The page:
Guillermo Gonzalez: Claimed to have been denied tenure because of his support for ID. Soon was revealed that he was denied tenure because of his extremely poor academic performance. As stated by the University: “specifically considered refereed publications, level of success in attracting research funding and grants, the amount of telescope observing time he had been granted, the number of graduate students he had supervised, and most importantly, the overall evidence of future career promise in the field of astronomy … simply did not show the trajectory of excellence that we expect in a candidate seeking tenure in physics and astronomy — one of our strongest academic programs.“
Richard Sternberg: Claimed he was fired from the Smithsonian Institute and lost his role as an Editor because of his Pro-ID beliefs. Soon was revealed that he was never actually employed by the Smithsonian Institute (instead only had research privledges, which he still retains) and was set to retire as Editor anyhow.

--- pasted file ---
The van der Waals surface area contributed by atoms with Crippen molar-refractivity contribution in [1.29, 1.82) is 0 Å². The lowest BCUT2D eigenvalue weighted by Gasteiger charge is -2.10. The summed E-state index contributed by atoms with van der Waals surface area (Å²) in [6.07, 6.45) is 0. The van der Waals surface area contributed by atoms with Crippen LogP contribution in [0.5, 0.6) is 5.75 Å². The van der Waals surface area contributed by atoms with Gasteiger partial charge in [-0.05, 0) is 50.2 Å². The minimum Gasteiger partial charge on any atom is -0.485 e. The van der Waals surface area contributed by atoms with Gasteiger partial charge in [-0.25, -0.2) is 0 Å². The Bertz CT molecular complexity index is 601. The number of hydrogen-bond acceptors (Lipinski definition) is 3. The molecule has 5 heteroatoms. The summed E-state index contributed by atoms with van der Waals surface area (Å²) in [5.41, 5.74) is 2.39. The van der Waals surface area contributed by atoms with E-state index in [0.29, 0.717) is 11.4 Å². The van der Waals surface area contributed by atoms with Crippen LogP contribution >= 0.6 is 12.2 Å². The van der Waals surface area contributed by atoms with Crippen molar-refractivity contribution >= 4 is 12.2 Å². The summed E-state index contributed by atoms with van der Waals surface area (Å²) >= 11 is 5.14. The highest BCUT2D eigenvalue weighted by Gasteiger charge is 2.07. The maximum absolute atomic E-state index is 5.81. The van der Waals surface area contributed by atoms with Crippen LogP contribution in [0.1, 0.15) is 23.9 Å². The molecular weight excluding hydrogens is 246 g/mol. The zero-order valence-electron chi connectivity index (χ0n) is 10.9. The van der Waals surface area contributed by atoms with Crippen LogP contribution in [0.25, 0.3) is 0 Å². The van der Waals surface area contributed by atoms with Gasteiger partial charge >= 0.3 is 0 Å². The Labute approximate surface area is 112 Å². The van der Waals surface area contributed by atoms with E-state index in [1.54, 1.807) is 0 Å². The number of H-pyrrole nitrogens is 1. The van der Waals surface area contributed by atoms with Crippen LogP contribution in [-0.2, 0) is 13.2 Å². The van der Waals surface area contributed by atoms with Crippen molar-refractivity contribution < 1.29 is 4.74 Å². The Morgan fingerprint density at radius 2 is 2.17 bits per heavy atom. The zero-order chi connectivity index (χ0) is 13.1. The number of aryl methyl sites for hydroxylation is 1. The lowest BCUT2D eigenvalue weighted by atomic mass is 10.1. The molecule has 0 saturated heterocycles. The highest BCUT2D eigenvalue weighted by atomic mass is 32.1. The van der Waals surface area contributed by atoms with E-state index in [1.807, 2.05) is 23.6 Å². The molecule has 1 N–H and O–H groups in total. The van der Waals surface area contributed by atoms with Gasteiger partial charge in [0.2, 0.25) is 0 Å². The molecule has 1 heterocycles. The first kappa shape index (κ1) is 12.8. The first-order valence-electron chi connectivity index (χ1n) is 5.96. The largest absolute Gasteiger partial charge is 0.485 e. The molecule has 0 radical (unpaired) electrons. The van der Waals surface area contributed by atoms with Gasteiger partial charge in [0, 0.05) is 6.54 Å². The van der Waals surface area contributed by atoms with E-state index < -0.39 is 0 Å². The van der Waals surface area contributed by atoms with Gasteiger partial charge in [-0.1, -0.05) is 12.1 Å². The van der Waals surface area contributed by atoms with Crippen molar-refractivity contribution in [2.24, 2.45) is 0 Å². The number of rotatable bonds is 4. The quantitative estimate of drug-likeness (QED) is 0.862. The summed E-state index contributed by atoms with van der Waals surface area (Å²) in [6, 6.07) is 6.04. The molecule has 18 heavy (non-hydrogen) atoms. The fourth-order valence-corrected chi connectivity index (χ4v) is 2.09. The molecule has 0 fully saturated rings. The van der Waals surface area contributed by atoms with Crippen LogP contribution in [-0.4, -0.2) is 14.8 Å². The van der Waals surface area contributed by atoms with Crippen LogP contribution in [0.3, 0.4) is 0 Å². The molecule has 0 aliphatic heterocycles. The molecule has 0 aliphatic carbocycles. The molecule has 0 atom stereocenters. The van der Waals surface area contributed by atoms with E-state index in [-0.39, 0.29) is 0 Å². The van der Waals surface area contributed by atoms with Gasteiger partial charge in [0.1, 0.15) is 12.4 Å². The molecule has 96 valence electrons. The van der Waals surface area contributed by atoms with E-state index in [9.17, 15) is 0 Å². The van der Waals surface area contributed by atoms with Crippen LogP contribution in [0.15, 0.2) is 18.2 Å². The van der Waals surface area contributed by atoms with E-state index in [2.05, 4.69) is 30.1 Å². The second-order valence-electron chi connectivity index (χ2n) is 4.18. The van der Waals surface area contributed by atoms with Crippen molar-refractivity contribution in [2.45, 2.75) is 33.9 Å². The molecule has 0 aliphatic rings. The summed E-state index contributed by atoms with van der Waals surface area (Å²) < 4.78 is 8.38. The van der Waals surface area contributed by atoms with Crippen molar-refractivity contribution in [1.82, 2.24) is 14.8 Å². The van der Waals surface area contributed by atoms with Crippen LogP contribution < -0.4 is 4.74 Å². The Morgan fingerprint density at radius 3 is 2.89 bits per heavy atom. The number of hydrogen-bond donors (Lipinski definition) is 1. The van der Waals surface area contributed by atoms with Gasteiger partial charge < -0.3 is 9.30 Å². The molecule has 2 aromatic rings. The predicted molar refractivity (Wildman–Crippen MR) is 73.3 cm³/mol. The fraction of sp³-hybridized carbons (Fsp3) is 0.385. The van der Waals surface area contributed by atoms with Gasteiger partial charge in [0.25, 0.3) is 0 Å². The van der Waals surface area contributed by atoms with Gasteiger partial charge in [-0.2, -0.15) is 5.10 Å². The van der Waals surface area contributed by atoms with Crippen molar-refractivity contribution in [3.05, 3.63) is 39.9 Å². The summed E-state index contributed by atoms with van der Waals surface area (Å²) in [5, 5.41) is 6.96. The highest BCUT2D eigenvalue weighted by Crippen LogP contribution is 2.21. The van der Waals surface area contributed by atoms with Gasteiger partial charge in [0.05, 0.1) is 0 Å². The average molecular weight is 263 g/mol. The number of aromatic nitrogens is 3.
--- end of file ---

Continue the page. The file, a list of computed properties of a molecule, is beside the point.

Really not looking good for the Documentary so far, is it? But it’s really not surprising since they rely on horribly unreliable and discredited sources, as PZ Myers outlines here.
So what else is wrong with ‘Expelled’? We’ve already covered deceitful practices and very poor research to the point of dishonesty. Well, their marketing is highly suspicious it would seem.
Well, the films makers have had to resort to paying people to come and see the film, using terms such as ‘mandatory field trip’ and the like. Looking at the figures, the films creators are paying more than the ticket price back to organisations that get groups to go see it. Illegal? Not in the least. Immoral? Only if they try to then boast ticket sales as proof of the films success. Dodgy? Yeah, pretty much.